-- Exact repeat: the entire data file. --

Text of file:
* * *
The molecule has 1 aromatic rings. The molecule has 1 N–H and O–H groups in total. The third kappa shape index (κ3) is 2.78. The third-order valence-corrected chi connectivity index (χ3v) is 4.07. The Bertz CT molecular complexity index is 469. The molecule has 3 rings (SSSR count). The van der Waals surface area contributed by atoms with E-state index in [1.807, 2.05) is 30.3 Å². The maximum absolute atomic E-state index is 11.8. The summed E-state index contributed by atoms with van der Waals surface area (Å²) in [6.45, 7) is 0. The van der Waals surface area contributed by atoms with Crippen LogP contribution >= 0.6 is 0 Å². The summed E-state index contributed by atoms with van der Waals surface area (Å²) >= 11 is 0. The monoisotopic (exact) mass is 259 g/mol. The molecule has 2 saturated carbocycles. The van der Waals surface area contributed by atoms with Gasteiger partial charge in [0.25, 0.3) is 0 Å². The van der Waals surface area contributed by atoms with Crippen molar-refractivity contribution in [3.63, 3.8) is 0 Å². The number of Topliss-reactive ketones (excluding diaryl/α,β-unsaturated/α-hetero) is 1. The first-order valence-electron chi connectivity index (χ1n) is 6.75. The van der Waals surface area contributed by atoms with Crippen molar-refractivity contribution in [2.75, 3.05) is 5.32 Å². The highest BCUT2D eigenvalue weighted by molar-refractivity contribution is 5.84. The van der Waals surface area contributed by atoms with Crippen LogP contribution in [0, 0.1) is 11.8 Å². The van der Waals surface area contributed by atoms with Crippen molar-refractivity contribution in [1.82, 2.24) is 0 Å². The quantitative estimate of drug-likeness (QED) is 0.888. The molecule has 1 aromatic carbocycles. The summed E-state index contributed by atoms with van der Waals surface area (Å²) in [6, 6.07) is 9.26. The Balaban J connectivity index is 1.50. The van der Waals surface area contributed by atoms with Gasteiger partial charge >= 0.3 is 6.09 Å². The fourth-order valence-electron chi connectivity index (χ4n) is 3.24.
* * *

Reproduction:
The molecule has 1 aromatic rings. The molecule has 1 N–H and O–H groups in total. The third kappa shape index (κ3) is 2.78. The third-order valence-corrected chi connectivity index (χ3v) is 4.07. The Bertz CT molecular complexity index is 469. The molecule has 3 rings (SSSR count). The van der Waals surface area contributed by atoms with E-state index in [1.807, 2.05) is 30.3 Å². The maximum absolute atomic E-state index is 11.8. The summed E-state index contributed by atoms with van der Waals surface area (Å²) in [6.45, 7) is 0. The van der Waals surface area contributed by atoms with Crippen LogP contribution >= 0.6 is 0 Å². The summed E-state index contributed by atoms with van der Waals surface area (Å²) >= 11 is 0. The monoisotopic (exact) mass is 259 g/mol. The molecule has 2 saturated carbocycles. The van der Waals surface area contributed by atoms with Gasteiger partial charge in [0.25, 0.3) is 0 Å². The van der Waals surface area contributed by atoms with Crippen molar-refractivity contribution in [3.63, 3.8) is 0 Å². The number of Topliss-reactive ketones (excluding diaryl/α,β-unsaturated/α-hetero) is 1. The first-order valence-electron chi connectivity index (χ1n) is 6.75. The van der Waals surface area contributed by atoms with Crippen molar-refractivity contribution in [2.75, 3.05) is 5.32 Å². The highest BCUT2D eigenvalue weighted by molar-refractivity contribution is 5.84. The van der Waals surface area contributed by atoms with Crippen LogP contribution in [0, 0.1) is 11.8 Å². The van der Waals surface area contributed by atoms with Crippen molar-refractivity contribution in [1.82, 2.24) is 0 Å². The quantitative estimate of drug-likeness (QED) is 0.888. The molecule has 1 aromatic carbocycles. The summed E-state index contributed by atoms with van der Waals surface area (Å²) in [6, 6.07) is 9.26. The Balaban J connectivity index is 1.50. The van der Waals surface area contributed by atoms with Gasteiger partial charge >= 0.3 is 6.09 Å². The fourth-order valence-electron chi connectivity index (χ4n) is 3.24.